Whether you’re a fan of Solitaire or Spider, there’s no denying that these two classic card games are both a lot of fun. But did you know that there are some significant differences between the two?
The main difference between Solitaire and Spider is that Solitaire is typically played with one deck of cards, while Spider is played with two. Also, in Solitaire, you can move any card to any other location on the board, while in Spider, you can only move the black Queens, Kings, and Jacks.
This blog post will explore the main differences between Spider and Solitaire so you can better understand each game and decide which of them is best for you. So whether you’re a Solitaire pro or a Spider newbie, read on to find out more!
1. Number of Decks
|Number of Decks||One||Two|
The primary difference between Solitaire and Spider is the number of decks used. Solitaire is typically played with one deck of cards, while Spider is played with two decks.
In Solitaire, the deck is shuffled and then dealt out into seven columns, with the first column containing one card, the second column containing two cards, and so on. Once all of the columns are filled, the rest of the cards will be used as a “stock” pile, which you will pull from as you play the game.
The following video explains the typical card setup in Solitaire:
In Spider, however, the decks are shuffled together and then dealt out into ten columns, with the first column containing six cards, the second column containing five cards, and so on. Once all of the columns are filled, the rest of the cards will be used as a stockpile similar to classic solitaire.
The difference in the number of decks used means more cards on the table in Spider, making the game pretty daunting at first. However, many people find the extra challenge quite enjoyable.
2. Number of Suits
|Number of Suits||Four||One, Two, or Three|
Another critical difference between these two games is the number of suits used. In Solitaire, there are four suits (clubs, diamonds, hearts, and spades). Conversely, in Spider Solitaire, there are two or three suits. This difference may not seem significant, but it significantly affects gameplay.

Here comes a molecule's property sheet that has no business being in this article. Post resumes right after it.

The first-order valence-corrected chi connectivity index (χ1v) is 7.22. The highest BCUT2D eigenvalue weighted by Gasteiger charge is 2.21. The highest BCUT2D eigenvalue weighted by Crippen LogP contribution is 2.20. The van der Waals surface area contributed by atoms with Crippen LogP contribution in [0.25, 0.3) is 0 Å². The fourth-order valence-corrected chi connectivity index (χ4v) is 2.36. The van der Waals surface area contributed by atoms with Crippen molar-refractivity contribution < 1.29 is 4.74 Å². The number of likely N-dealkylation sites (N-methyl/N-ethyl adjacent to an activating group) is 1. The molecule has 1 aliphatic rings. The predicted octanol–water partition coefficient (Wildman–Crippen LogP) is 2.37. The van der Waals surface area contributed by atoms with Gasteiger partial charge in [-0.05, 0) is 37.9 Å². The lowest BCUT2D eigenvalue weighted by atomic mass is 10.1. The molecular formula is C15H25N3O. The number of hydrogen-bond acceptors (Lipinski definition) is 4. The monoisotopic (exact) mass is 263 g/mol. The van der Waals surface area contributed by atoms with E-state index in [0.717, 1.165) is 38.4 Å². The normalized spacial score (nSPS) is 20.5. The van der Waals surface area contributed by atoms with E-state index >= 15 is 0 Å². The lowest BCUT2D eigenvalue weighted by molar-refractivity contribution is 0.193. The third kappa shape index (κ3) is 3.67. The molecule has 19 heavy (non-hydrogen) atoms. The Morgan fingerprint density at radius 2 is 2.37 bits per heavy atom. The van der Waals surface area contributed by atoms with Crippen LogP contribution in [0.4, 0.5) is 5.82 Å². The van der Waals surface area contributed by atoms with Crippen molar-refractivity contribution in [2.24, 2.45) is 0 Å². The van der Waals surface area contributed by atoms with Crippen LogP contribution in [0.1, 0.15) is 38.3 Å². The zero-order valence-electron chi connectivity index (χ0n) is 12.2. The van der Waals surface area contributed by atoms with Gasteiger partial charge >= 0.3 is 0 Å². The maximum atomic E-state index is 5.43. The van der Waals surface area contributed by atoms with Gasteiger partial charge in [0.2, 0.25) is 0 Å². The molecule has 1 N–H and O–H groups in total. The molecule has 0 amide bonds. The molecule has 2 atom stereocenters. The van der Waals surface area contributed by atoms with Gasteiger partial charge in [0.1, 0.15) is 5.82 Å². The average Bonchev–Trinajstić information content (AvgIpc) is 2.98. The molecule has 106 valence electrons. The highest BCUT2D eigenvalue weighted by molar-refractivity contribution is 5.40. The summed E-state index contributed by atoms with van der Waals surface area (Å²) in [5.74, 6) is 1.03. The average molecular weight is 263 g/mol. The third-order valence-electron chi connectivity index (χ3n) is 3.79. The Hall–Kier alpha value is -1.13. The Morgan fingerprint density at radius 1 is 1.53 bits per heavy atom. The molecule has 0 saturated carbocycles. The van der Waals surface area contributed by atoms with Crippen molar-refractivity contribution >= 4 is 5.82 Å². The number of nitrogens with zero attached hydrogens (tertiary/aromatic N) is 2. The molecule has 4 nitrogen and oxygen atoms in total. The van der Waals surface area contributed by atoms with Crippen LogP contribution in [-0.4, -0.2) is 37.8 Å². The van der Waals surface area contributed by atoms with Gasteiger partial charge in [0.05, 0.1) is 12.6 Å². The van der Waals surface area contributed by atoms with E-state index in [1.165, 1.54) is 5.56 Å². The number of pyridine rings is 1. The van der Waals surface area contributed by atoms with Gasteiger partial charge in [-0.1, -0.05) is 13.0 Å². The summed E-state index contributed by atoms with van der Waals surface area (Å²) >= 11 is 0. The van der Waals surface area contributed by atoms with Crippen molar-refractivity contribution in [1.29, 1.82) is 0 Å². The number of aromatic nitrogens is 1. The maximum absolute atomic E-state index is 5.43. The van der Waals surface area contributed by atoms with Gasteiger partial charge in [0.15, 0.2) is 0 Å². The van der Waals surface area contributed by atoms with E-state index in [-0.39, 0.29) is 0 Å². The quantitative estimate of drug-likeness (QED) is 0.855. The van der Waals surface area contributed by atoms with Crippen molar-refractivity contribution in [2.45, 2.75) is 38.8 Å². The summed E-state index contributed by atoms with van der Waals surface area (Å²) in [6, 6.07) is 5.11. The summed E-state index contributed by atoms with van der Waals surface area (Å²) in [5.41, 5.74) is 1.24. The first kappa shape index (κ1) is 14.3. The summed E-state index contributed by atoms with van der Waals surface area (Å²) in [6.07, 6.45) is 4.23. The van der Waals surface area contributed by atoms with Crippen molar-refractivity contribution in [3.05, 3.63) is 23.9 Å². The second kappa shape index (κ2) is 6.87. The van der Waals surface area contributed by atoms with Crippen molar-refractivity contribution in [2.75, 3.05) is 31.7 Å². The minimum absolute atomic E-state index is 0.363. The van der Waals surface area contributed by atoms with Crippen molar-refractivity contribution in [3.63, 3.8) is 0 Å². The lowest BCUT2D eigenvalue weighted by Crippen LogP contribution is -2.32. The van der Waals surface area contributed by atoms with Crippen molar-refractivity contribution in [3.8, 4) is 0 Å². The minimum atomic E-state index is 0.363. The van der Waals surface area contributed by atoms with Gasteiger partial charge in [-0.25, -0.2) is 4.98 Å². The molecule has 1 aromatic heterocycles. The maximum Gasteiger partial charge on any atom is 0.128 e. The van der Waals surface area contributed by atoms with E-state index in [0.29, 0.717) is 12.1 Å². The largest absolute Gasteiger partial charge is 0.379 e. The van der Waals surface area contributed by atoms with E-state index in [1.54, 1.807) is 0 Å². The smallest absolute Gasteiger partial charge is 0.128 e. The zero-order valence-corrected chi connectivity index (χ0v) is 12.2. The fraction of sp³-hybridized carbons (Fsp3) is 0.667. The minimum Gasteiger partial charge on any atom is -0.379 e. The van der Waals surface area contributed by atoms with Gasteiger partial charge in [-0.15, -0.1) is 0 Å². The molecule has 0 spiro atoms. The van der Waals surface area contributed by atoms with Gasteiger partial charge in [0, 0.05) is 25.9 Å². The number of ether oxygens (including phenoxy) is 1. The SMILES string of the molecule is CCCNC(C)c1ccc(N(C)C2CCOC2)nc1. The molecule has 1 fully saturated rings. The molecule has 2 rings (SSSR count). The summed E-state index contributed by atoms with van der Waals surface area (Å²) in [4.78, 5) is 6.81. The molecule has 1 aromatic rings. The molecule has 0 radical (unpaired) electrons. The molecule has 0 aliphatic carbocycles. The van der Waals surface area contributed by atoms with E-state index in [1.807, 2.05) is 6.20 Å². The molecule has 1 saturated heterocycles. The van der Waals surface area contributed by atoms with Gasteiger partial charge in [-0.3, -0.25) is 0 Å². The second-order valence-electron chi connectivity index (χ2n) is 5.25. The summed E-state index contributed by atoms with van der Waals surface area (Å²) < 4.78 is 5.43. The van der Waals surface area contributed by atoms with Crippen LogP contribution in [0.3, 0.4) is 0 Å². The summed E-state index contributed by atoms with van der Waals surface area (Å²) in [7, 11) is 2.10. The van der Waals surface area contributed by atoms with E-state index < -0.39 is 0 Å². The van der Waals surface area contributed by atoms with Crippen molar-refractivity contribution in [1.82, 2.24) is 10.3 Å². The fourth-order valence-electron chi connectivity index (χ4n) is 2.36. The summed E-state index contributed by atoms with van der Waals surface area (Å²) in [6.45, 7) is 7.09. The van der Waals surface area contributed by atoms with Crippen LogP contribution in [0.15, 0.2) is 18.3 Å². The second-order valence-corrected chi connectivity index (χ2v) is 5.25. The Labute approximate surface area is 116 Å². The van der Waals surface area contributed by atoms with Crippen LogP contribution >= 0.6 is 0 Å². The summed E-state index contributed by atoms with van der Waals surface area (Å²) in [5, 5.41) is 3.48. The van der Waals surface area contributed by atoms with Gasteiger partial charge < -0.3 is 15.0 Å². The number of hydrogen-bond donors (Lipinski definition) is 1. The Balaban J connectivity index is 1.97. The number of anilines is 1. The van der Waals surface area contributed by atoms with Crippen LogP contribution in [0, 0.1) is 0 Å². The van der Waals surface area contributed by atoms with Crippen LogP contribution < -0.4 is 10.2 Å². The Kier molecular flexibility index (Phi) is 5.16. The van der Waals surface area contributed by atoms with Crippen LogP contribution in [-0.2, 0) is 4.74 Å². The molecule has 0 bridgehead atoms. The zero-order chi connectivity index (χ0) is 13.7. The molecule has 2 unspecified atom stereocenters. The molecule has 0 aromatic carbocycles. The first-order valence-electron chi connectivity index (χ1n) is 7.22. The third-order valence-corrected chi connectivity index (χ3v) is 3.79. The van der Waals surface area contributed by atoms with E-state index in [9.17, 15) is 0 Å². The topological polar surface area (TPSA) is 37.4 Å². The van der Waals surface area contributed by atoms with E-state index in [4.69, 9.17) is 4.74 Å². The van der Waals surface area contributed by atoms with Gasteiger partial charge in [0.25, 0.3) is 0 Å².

In Spider Solitaire, the goal is to clear all of the cards from the board. This is often easier said than done, as there are at least two suits.
In Solitaire, the goal is to clear all of the cards from the board. However, since there are four suits, this can be more difficult.
Despite this difference, both games can be quite enjoyable and challenging. You may find that you prefer the extra challenge of four suits in Spider, or the simplicity of two suits in Solitaire.
3. Aim of the Game
|Aim of the Game||Create four stacks of cards, one for each suit.||Remove all of the cards from the board.|
Another notable difference between Spider and Solitaire is the objective. Notably, the aim of the game in Spider is to remove all of the cards from the board. This is accomplished by creating stacks of cards in descending order, from King to Ace. Once all cards have been removed from the board, the game is won.
In Solitaire, the aim is to create four stacks of cards, one for each suit. These stacks are built in ascending order, from Ace to King. You can win the game by moving the cards to these stacks.